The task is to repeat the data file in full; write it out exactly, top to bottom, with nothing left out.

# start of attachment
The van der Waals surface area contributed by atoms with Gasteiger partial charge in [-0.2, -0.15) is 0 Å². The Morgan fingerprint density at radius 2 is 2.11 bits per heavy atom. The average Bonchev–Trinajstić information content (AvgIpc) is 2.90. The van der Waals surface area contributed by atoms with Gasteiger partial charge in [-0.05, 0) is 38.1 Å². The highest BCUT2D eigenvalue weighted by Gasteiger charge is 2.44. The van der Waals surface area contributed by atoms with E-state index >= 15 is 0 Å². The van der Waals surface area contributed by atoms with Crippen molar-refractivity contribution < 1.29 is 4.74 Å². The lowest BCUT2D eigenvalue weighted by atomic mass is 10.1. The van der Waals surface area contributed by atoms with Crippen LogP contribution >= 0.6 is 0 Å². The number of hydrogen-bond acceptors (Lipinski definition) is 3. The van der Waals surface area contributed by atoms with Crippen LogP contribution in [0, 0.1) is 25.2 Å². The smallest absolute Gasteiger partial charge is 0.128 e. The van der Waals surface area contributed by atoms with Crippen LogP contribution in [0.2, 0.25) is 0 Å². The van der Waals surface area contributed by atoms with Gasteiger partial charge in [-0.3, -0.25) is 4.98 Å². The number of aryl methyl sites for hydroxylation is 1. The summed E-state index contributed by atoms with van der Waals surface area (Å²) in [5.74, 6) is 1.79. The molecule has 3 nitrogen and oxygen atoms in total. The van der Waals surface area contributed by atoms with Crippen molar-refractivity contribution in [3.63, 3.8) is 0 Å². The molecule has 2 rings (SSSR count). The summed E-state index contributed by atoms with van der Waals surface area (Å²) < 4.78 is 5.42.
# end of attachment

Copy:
The van der Waals surface area contributed by atoms with Gasteiger partial charge in [-0.2, -0.15) is 0 Å². The Morgan fingerprint density at radius 2 is 2.11 bits per heavy atom. The average Bonchev–Trinajstić information content (AvgIpc) is 2.90. The van der Waals surface area contributed by atoms with Gasteiger partial charge in [-0.05, 0) is 38.1 Å². The highest BCUT2D eigenvalue weighted by Gasteiger charge is 2.44. The van der Waals surface area contributed by atoms with E-state index >= 15 is 0 Å². The van der Waals surface area contributed by atoms with Crippen molar-refractivity contribution < 1.29 is 4.74 Å². The lowest BCUT2D eigenvalue weighted by atomic mass is 10.1. The van der Waals surface area contributed by atoms with Crippen LogP contribution >= 0.6 is 0 Å². The number of hydrogen-bond acceptors (Lipinski definition) is 3. The van der Waals surface area contributed by atoms with Crippen LogP contribution in [0, 0.1) is 25.2 Å². The smallest absolute Gasteiger partial charge is 0.128 e. The van der Waals surface area contributed by atoms with Crippen LogP contribution in [0.2, 0.25) is 0 Å². The van der Waals surface area contributed by atoms with Gasteiger partial charge in [-0.3, -0.25) is 4.98 Å². The number of aryl methyl sites for hydroxylation is 1. The summed E-state index contributed by atoms with van der Waals surface area (Å²) in [5.74, 6) is 1.79. The molecule has 3 nitrogen and oxygen atoms in total. The van der Waals surface area contributed by atoms with Crippen molar-refractivity contribution in [3.63, 3.8) is 0 Å². The molecule has 2 rings (SSSR count). The summed E-state index contributed by atoms with van der Waals surface area (Å²) < 4.78 is 5.42.